New research provides additional evidence that political ideology can interfere with logical reasoning. The findings were published in the scientific journal Thinking & Reasoningshed light on how politically motivated reasoning affects the ability to correctly evaluate reasoning.
Argument is a type of logical argument that applies inductive reasoning to arrive at a conclusion based on two propositions that are asserted or assumed to be true. (“All men are mortal. Socrates is a man. Therefore Socrates is mortal.”) Arguments can be valid or invalid, depending on whether the conclusion follows logically from the premises. Importantly, the validity of an argument depends on the form of the argument, not on the truth of the premises.
“I’ve always been interested in the psychology behind political opinions and how people judge whether a politically charged statement is true or false. “The study of the ability to identify logically valid conclusions in policy matters appeared particularly important in the supposed post-truth world we live in,” explained study author Julie Aspernäs, PhD at Linköping University in Sweden.
The new study included a nationally representative sample of 1,005 Swedish adults. Participants first completed a short training session to familiarize themselves with the reasoning. They were then shown a series of reasonings and asked to indicate whether the conclusion followed logically from the premises. Participants were explicitly instructed to ignore any beliefs about the content of the reasoning and to focus only on whether the argument was logically valid.
The reasoning contained both non-political and political arguments. Non-political reasoning included statements such as “If knthzor has two legs, then knthzor cannot join the Umpt. Knthzor cannot join Umpt. Therefore knthzor has two legs. Political reasoning included statements such as “If the labor market is not fair, then the state should intervene to equalize incomes. The labor market is not fair. Therefore, the state should intervene to equalize incomes.”
Reasonings differed in logical validity (valid or invalid), difficulty, and ideology (left or left inference). system, gender neutral education, multiculturalism, military defence, refugee asylum and climate change.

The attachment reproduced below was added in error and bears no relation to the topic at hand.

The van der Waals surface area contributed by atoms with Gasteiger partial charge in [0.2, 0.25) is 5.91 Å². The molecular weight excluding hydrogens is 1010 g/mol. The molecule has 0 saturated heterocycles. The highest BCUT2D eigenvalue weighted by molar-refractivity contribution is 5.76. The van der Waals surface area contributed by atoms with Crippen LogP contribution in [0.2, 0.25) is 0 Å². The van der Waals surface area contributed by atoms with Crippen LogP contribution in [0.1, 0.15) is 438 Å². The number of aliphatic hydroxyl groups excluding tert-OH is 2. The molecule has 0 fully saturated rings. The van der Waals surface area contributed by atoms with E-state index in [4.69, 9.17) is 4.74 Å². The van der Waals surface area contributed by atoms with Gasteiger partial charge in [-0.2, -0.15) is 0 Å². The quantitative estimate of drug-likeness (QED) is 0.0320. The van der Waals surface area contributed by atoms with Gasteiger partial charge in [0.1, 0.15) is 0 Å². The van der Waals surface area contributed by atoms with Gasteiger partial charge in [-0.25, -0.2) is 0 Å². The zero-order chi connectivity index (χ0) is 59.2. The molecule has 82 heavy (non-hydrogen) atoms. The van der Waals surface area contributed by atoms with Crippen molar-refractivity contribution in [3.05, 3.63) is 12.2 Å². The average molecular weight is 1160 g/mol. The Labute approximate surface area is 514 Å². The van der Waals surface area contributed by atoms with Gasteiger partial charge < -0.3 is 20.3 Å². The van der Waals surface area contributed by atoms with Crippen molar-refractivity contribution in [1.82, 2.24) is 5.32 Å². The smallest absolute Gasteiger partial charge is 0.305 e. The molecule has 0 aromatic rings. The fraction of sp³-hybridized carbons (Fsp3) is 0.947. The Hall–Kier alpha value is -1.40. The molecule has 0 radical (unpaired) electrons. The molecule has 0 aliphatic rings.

The researchers found that participants tended to demonstrate better accuracy in evaluating reasoning when there was a match between the validity of the reasoning and the ideological position of the conclusion. Left-handed participants performed worse on reasoning where the correct answer was not aligned with left-wing ideology, while right-handed participants performed worse when the correct answer was not aligned with right-wing ideology.
The findings suggest “that your judgment is likely to be tainted by the desire to believe what you want to believe,” Aspernäs told PsyPost. “Many of us would benefit from a greater ability to detect conclusions based on flawed reasoning.”
The results are consistent with a previous study, published in 2020, which found that people were more willing to accept logical conclusions that were consistent with their political beliefs compared to conclusions that were inconsistent.
Furthermore, another study published in 2019 provided evidence that the ability to evaluate logical arguments was affected by people’s political views. “Liberals were better at spotting flawed arguments supporting conservative beliefs, and conservatives were better at spotting flawed arguments supporting liberal beliefs,” explained Anup Gampa of the University of Virginia, lead co-author of the study.
Aspernäs noted that ideology appears to interfere with logical reasoning regardless of whether a person holds right-wing or left-wing beliefs. “I would like to emphasize that we have found faulty reasoning on both sides of the political spectrum, and that most of us engage in motivated reasoning from time to time, albeit to varying degrees,” he said.
The study, “Motivated Formal Reasoning: Ideological Belief Bias in Deliberative Reasoning on Various Political Issues,” was authored by Julia Aspernäs, Arvid Erlandsson, and Artur Nilsson.